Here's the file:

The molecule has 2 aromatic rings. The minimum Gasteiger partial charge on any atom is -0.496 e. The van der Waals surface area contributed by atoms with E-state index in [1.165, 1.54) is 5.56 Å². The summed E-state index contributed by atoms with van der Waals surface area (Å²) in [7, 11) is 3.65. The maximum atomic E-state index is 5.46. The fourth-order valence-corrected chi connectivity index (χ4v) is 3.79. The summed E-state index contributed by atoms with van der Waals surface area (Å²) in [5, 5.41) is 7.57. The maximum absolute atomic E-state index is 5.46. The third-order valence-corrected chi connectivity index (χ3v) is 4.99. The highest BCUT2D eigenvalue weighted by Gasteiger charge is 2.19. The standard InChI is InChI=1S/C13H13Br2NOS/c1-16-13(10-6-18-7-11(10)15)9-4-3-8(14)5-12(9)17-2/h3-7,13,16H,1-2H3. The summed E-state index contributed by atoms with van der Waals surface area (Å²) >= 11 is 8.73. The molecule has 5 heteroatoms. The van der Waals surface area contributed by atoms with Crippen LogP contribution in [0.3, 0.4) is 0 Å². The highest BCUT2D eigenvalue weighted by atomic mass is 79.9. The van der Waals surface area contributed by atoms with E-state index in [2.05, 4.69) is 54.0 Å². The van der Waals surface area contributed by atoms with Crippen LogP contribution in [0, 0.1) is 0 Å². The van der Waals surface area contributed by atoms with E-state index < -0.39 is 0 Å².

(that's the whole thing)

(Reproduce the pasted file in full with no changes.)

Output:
The molecule has 2 aromatic rings. The minimum Gasteiger partial charge on any atom is -0.496 e. The van der Waals surface area contributed by atoms with E-state index in [1.165, 1.54) is 5.56 Å². The summed E-state index contributed by atoms with van der Waals surface area (Å²) in [7, 11) is 3.65. The maximum atomic E-state index is 5.46. The fourth-order valence-corrected chi connectivity index (χ4v) is 3.79. The summed E-state index contributed by atoms with van der Waals surface area (Å²) in [5, 5.41) is 7.57. The maximum absolute atomic E-state index is 5.46. The third-order valence-corrected chi connectivity index (χ3v) is 4.99. The highest BCUT2D eigenvalue weighted by Gasteiger charge is 2.19. The standard InChI is InChI=1S/C13H13Br2NOS/c1-16-13(10-6-18-7-11(10)15)9-4-3-8(14)5-12(9)17-2/h3-7,13,16H,1-2H3. The summed E-state index contributed by atoms with van der Waals surface area (Å²) >= 11 is 8.73. The molecule has 5 heteroatoms. The van der Waals surface area contributed by atoms with Crippen LogP contribution in [0.3, 0.4) is 0 Å². The highest BCUT2D eigenvalue weighted by atomic mass is 79.9. The van der Waals surface area contributed by atoms with E-state index in [2.05, 4.69) is 54.0 Å². The van der Waals surface area contributed by atoms with Crippen LogP contribution in [0, 0.1) is 0 Å². The van der Waals surface area contributed by atoms with E-state index < -0.39 is 0 Å².